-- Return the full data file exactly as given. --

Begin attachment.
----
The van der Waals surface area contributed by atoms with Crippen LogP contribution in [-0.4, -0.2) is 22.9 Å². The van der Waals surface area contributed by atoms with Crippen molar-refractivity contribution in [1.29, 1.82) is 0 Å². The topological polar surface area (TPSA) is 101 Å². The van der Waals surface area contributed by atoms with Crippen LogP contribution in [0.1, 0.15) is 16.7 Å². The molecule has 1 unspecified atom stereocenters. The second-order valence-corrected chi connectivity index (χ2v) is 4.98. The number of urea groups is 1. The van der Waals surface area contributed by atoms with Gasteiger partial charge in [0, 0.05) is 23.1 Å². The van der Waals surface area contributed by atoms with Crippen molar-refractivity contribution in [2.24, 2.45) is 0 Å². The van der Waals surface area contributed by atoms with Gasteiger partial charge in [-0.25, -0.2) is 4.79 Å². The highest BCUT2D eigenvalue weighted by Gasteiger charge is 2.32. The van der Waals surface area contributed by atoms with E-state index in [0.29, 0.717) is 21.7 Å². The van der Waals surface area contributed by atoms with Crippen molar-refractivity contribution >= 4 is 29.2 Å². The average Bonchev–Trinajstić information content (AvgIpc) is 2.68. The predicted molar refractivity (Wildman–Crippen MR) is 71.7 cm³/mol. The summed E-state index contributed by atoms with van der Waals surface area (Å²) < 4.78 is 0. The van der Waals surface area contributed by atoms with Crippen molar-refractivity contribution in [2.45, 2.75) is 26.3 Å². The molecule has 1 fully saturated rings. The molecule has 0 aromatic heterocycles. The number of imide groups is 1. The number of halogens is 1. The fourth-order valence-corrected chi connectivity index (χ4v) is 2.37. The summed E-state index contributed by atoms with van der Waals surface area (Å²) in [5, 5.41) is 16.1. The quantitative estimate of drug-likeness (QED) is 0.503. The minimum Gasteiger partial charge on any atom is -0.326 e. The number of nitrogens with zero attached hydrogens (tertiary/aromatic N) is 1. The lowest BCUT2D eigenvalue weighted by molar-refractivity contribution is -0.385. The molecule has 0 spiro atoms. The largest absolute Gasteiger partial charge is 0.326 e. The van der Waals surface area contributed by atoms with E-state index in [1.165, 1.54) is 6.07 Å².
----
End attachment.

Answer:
The van der Waals surface area contributed by atoms with Crippen LogP contribution in [-0.4, -0.2) is 22.9 Å². The van der Waals surface area contributed by atoms with Crippen molar-refractivity contribution in [1.29, 1.82) is 0 Å². The topological polar surface area (TPSA) is 101 Å². The van der Waals surface area contributed by atoms with Crippen LogP contribution in [0.1, 0.15) is 16.7 Å². The molecule has 1 unspecified atom stereocenters. The second-order valence-corrected chi connectivity index (χ2v) is 4.98. The number of urea groups is 1. The van der Waals surface area contributed by atoms with Gasteiger partial charge in [0, 0.05) is 23.1 Å². The van der Waals surface area contributed by atoms with Crippen molar-refractivity contribution in [2.24, 2.45) is 0 Å². The van der Waals surface area contributed by atoms with Gasteiger partial charge in [-0.25, -0.2) is 4.79 Å². The highest BCUT2D eigenvalue weighted by Gasteiger charge is 2.32. The van der Waals surface area contributed by atoms with E-state index in [0.29, 0.717) is 21.7 Å². The van der Waals surface area contributed by atoms with Crippen molar-refractivity contribution >= 4 is 29.2 Å². The average Bonchev–Trinajstić information content (AvgIpc) is 2.68. The predicted molar refractivity (Wildman–Crippen MR) is 71.7 cm³/mol. The summed E-state index contributed by atoms with van der Waals surface area (Å²) < 4.78 is 0. The van der Waals surface area contributed by atoms with Crippen molar-refractivity contribution in [2.45, 2.75) is 26.3 Å². The molecule has 1 fully saturated rings. The molecule has 0 aromatic heterocycles. The number of imide groups is 1. The number of halogens is 1. The fourth-order valence-corrected chi connectivity index (χ4v) is 2.37. The summed E-state index contributed by atoms with van der Waals surface area (Å²) in [5, 5.41) is 16.1. The quantitative estimate of drug-likeness (QED) is 0.503. The minimum Gasteiger partial charge on any atom is -0.326 e. The number of nitrogens with zero attached hydrogens (tertiary/aromatic N) is 1. The lowest BCUT2D eigenvalue weighted by molar-refractivity contribution is -0.385. The molecule has 0 spiro atoms. The largest absolute Gasteiger partial charge is 0.326 e. The van der Waals surface area contributed by atoms with E-state index in [1.165, 1.54) is 6.07 Å².